Tools and Tricks for Helping Kids Stay on Track of Medications and Other Health Needs While Away from Home
The transition to college and campus life can often feel abrupt for teens freshly graduating from high school. Beyond adjusting to challenging college curriculums, teens need to adapt and develop the self-management skills needed to thrive on their own.
And while this young adulthood brings feelings of enthusiastic independence among students, it is often, and naturally, accompanied by some trepidation for parents.
This is especially true for college freshmen, who for the first time are becoming responsible for their own health care as the natural progression from pediatrician to primary care provider (PCP) takes place. However, as many as 45% of college kids don’t have a PCP, so routine check-ins about the medications they may be on and the responsibility of taking them as prescribed falls squarely on the student’s shoulders.
How Parents Can Help Teens Become More Health Independent
As parents help their teens navigate this transition, it cannot be emphasized enough the importance of their child staying on track with prescribed medications and being aware of their overall health and well-being.
Not taking medications as prescribed, also called non-adherence, can pose serious health risks for many people. In fact, a study on the experiences of students with ADHD found that nearly 50% of young adults who embark on their college careers became non-adherent to their medication regimen.
Adding another level of complexity to the mix are the confidentiality rules that often come into play for parents as their children age out of their ability to have exclusive control over their teens’ medical information and records.
Preparing your child and developing a medication management game plan is the best thing you can do–and starting that plan in those last years of high school is critical to ensuring your teen is ready to take on more responsibility for their health and wellness.
Six Tips to Help Your Teens Manage Their Health and Wellness
To assist families in creating a medication management plan that will work, Pharmacist Susan Peppers of the Express Scripts Pharmacy offers these six tips:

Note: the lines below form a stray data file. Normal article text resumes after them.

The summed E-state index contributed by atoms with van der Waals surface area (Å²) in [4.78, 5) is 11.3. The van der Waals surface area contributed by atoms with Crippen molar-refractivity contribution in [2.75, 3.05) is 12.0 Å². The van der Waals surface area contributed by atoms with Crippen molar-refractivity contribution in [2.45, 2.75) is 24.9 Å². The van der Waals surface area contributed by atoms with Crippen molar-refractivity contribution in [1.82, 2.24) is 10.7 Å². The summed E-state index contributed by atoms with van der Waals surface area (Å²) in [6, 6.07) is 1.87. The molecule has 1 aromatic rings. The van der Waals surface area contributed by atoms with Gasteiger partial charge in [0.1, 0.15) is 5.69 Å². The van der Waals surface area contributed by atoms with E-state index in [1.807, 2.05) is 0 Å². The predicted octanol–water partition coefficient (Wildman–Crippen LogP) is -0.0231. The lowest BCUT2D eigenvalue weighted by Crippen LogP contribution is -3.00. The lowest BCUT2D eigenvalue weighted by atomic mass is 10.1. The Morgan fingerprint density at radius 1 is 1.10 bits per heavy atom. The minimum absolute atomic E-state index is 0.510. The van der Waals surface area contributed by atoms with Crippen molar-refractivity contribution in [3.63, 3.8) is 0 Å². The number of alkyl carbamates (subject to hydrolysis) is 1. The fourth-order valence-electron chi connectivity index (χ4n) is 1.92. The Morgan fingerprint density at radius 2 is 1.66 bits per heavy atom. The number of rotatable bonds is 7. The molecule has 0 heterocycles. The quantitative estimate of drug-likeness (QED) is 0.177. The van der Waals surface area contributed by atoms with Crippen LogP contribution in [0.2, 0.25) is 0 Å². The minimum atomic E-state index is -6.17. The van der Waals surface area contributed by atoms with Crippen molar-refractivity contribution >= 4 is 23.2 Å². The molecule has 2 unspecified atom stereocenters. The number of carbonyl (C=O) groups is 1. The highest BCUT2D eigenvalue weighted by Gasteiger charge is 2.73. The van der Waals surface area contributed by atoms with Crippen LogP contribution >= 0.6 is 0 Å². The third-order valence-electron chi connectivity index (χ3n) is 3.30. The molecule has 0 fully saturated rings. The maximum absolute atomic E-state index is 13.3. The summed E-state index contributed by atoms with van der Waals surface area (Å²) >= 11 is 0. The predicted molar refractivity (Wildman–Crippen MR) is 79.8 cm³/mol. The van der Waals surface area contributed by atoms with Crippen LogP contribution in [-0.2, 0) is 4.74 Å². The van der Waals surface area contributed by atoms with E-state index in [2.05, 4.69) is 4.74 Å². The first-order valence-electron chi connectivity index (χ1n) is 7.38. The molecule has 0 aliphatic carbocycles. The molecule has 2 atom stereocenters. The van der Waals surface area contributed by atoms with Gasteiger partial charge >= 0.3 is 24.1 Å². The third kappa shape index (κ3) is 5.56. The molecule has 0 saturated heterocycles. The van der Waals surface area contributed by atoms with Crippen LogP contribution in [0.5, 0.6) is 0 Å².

• Phase-out Parental Reminders and Home-based Resources: Work with your teen to phase out resources and parental reminders that won’t be readily available once campus life begins. Your pharmacist can recommend medication adherence tools — digital or otherwise — that work best for students. It’s important to begin this process early, so consider starting this phasing out stage when your student is ready—that may be while in their last year of high school or even at a younger age if you and your doctor think they are ready.
• Transition with a Mission: A reliable transition plan is key to successful medication adherence. Assist your child in evaluating their weekly schedule and the daily changes that will break up the routine. This would include class schedules, extra-curricular activities such as clubs, sports, and social gatherings, as well as school breaks.
• Prescribing a Plan: If your child takes medication regularly, it is important to make sure they have enough on hand and that they know how and where to get needed prescription refills. Find the best and most accessible pharmacy near your child’s location and provide that information to their prescribing health provider. You can also set up automatic refills that get delivered to your student’s campus address using a service such as Express Scripts Pharmacy.
• Alcohol and Medication May Not Mix: Alcohol usage is often prevalent on college campuses, even among students who are underage. Do your due diligence around researching potential adverse interactions alcohol can have with their prescription drugs and educate your child on the dangers of mixing alcohol with their medications, as well as other health and safety risks associated with drinking.
• Campus Care – Getting School Savvy: Well before the semester starts, work with the college or university and your student to understand the various campus health service resources that are available to them and when they are open, both for physical and mental health wellbeing. Be sure they know how to schedule an appointment if they are sick, or need mental health services including counseling or therapy. Since many campus health service resources are closed on weekends, it’s also critical to research urgent care options should your child be in need of prompt care.
• Investigate virtual options: Make sure your child knows where to call if they have questions about their medications or any adverse effects they may be feeling. Consider finding a pharmacy that has 24/7 direct access to a pharmacist. There are also great options for telehealth services should your child need to see a doctor when the school’s health facilities are not open or appointments are not available in a timely manner, (such as MDLIVE.) Their physicians can provide chronic care management and write temporary prescription renewals should your child run out of medication, all from the convenience of your child’s dorm room.
As your teen enters this exciting new phase of life, take steps to ensure they have everything they need to stay happy and healthy. If you put a plan that will allow them to stay on top of their prescription drug regimen today, they will be prepared when they live on their own
This post was contributed by Susan Peppers, BSPh, R.Ph, Vice President, Pharmacy Practice. Susan is responsible for Pharmacy Practice, Patient Consultation, and Clinical Programs at Express Scripts Pharmacy. Susan holds a Bachelor of Science degree in pharmacy from Ohio Northern University.